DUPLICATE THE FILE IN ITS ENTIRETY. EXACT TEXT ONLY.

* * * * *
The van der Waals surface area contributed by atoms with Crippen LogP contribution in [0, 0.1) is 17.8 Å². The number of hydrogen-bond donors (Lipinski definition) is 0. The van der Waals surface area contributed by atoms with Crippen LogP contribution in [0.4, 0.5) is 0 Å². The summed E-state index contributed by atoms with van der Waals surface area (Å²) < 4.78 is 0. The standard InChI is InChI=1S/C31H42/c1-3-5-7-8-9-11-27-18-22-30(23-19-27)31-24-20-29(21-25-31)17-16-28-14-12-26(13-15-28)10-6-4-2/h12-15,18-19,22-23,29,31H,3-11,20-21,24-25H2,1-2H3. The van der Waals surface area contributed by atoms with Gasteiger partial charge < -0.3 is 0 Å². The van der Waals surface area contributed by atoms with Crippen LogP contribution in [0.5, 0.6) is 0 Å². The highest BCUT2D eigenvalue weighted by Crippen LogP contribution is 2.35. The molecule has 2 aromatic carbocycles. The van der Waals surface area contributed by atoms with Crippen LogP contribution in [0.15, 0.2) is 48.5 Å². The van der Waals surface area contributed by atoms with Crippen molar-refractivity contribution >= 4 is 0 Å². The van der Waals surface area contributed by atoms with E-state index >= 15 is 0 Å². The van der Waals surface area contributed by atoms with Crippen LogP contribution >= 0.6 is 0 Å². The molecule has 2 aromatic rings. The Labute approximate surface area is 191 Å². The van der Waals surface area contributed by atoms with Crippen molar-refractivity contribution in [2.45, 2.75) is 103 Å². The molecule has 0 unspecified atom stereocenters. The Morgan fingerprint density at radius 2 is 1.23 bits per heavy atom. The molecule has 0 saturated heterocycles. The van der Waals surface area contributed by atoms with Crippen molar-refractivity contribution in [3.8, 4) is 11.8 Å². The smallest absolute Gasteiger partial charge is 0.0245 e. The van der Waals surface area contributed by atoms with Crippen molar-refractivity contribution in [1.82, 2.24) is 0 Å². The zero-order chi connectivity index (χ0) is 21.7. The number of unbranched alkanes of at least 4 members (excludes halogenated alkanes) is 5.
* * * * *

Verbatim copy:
The van der Waals surface area contributed by atoms with Crippen LogP contribution in [0, 0.1) is 17.8 Å². The number of hydrogen-bond donors (Lipinski definition) is 0. The van der Waals surface area contributed by atoms with Crippen LogP contribution in [0.4, 0.5) is 0 Å². The summed E-state index contributed by atoms with van der Waals surface area (Å²) < 4.78 is 0. The standard InChI is InChI=1S/C31H42/c1-3-5-7-8-9-11-27-18-22-30(23-19-27)31-24-20-29(21-25-31)17-16-28-14-12-26(13-15-28)10-6-4-2/h12-15,18-19,22-23,29,31H,3-11,20-21,24-25H2,1-2H3. The van der Waals surface area contributed by atoms with Gasteiger partial charge < -0.3 is 0 Å². The van der Waals surface area contributed by atoms with Crippen LogP contribution in [0.5, 0.6) is 0 Å². The highest BCUT2D eigenvalue weighted by Crippen LogP contribution is 2.35. The molecule has 2 aromatic carbocycles. The van der Waals surface area contributed by atoms with Crippen LogP contribution in [0.15, 0.2) is 48.5 Å². The van der Waals surface area contributed by atoms with Crippen molar-refractivity contribution >= 4 is 0 Å². The van der Waals surface area contributed by atoms with E-state index >= 15 is 0 Å². The van der Waals surface area contributed by atoms with Crippen LogP contribution >= 0.6 is 0 Å². The molecule has 2 aromatic rings. The Labute approximate surface area is 191 Å². The van der Waals surface area contributed by atoms with Crippen molar-refractivity contribution in [2.45, 2.75) is 103 Å². The molecule has 0 unspecified atom stereocenters. The Morgan fingerprint density at radius 2 is 1.23 bits per heavy atom. The molecule has 0 saturated heterocycles. The van der Waals surface area contributed by atoms with Crippen molar-refractivity contribution in [3.8, 4) is 11.8 Å². The smallest absolute Gasteiger partial charge is 0.0245 e. The van der Waals surface area contributed by atoms with Crippen molar-refractivity contribution in [1.82, 2.24) is 0 Å². The zero-order chi connectivity index (χ0) is 21.7. The number of unbranched alkanes of at least 4 members (excludes halogenated alkanes) is 5.